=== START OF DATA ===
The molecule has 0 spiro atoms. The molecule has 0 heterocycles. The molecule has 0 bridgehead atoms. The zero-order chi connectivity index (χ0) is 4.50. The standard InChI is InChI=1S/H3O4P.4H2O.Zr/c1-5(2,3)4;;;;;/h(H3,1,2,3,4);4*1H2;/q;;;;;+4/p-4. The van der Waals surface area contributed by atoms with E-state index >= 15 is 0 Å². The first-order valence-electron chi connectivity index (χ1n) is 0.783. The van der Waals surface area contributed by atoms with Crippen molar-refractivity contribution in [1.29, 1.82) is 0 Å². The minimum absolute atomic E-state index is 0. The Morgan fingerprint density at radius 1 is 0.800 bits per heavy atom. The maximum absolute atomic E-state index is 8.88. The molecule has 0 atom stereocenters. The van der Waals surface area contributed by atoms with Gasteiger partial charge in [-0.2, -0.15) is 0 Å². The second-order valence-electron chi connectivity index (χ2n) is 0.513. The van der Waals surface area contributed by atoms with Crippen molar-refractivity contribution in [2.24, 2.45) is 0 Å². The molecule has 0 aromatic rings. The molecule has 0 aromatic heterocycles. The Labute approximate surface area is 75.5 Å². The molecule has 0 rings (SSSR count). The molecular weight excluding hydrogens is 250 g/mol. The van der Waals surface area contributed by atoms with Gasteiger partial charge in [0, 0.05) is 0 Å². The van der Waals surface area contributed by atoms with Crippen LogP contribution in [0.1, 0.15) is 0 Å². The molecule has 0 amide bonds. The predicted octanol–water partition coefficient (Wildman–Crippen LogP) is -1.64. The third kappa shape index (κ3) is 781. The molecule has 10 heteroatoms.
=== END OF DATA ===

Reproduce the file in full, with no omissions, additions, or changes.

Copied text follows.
The molecule has 0 spiro atoms. The molecule has 0 heterocycles. The molecule has 0 bridgehead atoms. The zero-order chi connectivity index (χ0) is 4.50. The standard InChI is InChI=1S/H3O4P.4H2O.Zr/c1-5(2,3)4;;;;;/h(H3,1,2,3,4);4*1H2;/q;;;;;+4/p-4. The van der Waals surface area contributed by atoms with E-state index >= 15 is 0 Å². The first-order valence-electron chi connectivity index (χ1n) is 0.783. The van der Waals surface area contributed by atoms with Crippen molar-refractivity contribution in [1.29, 1.82) is 0 Å². The minimum absolute atomic E-state index is 0. The Morgan fingerprint density at radius 1 is 0.800 bits per heavy atom. The maximum absolute atomic E-state index is 8.88. The molecule has 0 atom stereocenters. The van der Waals surface area contributed by atoms with Gasteiger partial charge in [-0.2, -0.15) is 0 Å². The second-order valence-electron chi connectivity index (χ2n) is 0.513. The van der Waals surface area contributed by atoms with Crippen molar-refractivity contribution in [2.24, 2.45) is 0 Å². The molecule has 0 aromatic rings. The molecule has 0 aromatic heterocycles. The Labute approximate surface area is 75.5 Å². The molecule has 0 rings (SSSR count). The molecular weight excluding hydrogens is 250 g/mol. The van der Waals surface area contributed by atoms with Gasteiger partial charge in [0, 0.05) is 0 Å². The van der Waals surface area contributed by atoms with Crippen LogP contribution in [0.1, 0.15) is 0 Å². The molecule has 0 amide bonds. The predicted octanol–water partition coefficient (Wildman–Crippen LogP) is -1.64. The third kappa shape index (κ3) is 781. The molecule has 10 heteroatoms.